County clerk confident in final commission ballot count
Any one vote could have swayed the county commission District 1 election.
Lori Lalouette-Crawford had 676 citizens vote for her, one more than Craig Dodd. Had one swayed toward her opponent, there would be a different commissioner-elect.
There were 109 votes for write-in candidate Donna Klose and four write-in votes for non-candidates (Joe Alvarez, Kathy Klose, Steve Noble, and Paul Penner tied for fourth place with one vote each).
There were 69 provisional ballots, 27 of which weren’t counted because voters weren’t registered or were registered in another county. Those provisional votes may or may not have been from potential District 1 voters.
Four provisional ballots indicated Lalouette-Crawford. Two indicated Dodd.
Dodd went from winning by one vote after hand counts to losing by one after provisionals.
“Only in Marion County,” Commissioner Dan Holub said of the near-even split.
County Clerk Tina Spencer expressed confidence that her staff got it right.
“I feel pretty good about it,” she said. “I have handled our scanner enough now to feel very confident in how it reads. And I feel that things are good.”
Not that a one-vote margin is something a county clerk is looking for.
“It would always be nice if it was a little bit larger spread,” she said. “It was very, very close.”
The ballots were put through an automatic scanner and then placed in a can, which remained locked until polls closed and all ballots were cast.
If the scanner could not read a ballot because it was filled out incorrectly or damaged, the scanner stopped and that ballot was set aside for hand-count, Spencer said.
The most common reasons for ballot challenges are voters giving a different address than what is on file, or filing a name change, or forgotting their ID. If challenged, a voter fills out a provisional ballot.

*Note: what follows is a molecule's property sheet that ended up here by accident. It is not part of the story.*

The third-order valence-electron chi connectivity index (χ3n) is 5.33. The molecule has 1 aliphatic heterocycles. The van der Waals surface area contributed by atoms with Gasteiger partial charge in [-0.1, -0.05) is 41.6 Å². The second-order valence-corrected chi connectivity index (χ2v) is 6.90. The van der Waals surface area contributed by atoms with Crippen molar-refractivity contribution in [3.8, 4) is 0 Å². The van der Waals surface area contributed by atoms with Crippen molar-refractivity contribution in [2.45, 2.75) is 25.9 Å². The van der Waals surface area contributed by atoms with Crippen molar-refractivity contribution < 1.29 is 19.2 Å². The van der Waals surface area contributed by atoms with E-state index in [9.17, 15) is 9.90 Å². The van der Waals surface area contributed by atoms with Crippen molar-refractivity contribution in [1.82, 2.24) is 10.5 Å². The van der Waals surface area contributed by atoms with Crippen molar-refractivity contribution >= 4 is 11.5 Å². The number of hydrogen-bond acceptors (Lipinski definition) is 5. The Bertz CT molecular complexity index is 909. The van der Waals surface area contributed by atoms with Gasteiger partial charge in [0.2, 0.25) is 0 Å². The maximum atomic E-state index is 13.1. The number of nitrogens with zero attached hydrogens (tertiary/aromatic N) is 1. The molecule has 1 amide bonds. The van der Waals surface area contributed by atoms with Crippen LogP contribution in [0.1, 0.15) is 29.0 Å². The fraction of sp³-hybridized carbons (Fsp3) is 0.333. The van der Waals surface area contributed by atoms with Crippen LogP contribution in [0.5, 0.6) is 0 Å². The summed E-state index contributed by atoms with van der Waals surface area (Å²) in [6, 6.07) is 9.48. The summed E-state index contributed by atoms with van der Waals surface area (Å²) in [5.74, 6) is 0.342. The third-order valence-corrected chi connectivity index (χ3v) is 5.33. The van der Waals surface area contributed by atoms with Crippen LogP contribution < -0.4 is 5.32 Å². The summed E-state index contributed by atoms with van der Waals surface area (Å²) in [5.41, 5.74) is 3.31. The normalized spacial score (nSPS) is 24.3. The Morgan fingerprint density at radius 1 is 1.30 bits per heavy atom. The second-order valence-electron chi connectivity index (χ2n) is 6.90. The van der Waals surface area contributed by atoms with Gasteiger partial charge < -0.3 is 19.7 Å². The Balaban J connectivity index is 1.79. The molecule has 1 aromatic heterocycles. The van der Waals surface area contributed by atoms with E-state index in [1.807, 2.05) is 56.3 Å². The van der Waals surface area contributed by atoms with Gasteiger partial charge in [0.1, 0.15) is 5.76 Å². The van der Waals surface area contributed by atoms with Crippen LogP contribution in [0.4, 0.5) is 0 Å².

Provisional ballots were sealed individually and placed in a canvassing envelope without anyone seeing them.
“Those are the ones we have to research,” Spencer said.
Of the 69 provisional ballots, 27 failed to meet Secretary of State requirements, Spencer said, in that they were either unregistered voters or registered out of county and had not re-registered in Marion County by the registration deadline.
The provisional ballots were then run through the election scanner and counted.
The hand-count ballots were counted by three separate election boards, whose numbers had to match up.
Election boards also reviewed every single ballot for write-in votes, which cannot be picked up by the ballot scanner.
“Every ballot is looked at by a person,” Spencer said.
Dodd has until Wednesday at 5 p.m. to request a recount. The deadline is typically one day after canvassing, but since the courthouse was closed the day after canvassing for Veterans Day, Dodd is afforded another day.
A recount bond would cost Dodd $200 to be done by machine, or $500 to be done by hand. If the recount yields a different result, Dodd would not have to pay the cost.
Dodd said he would decide Wednesday whether to file for a recount.
Last modified Nov. 13, 2014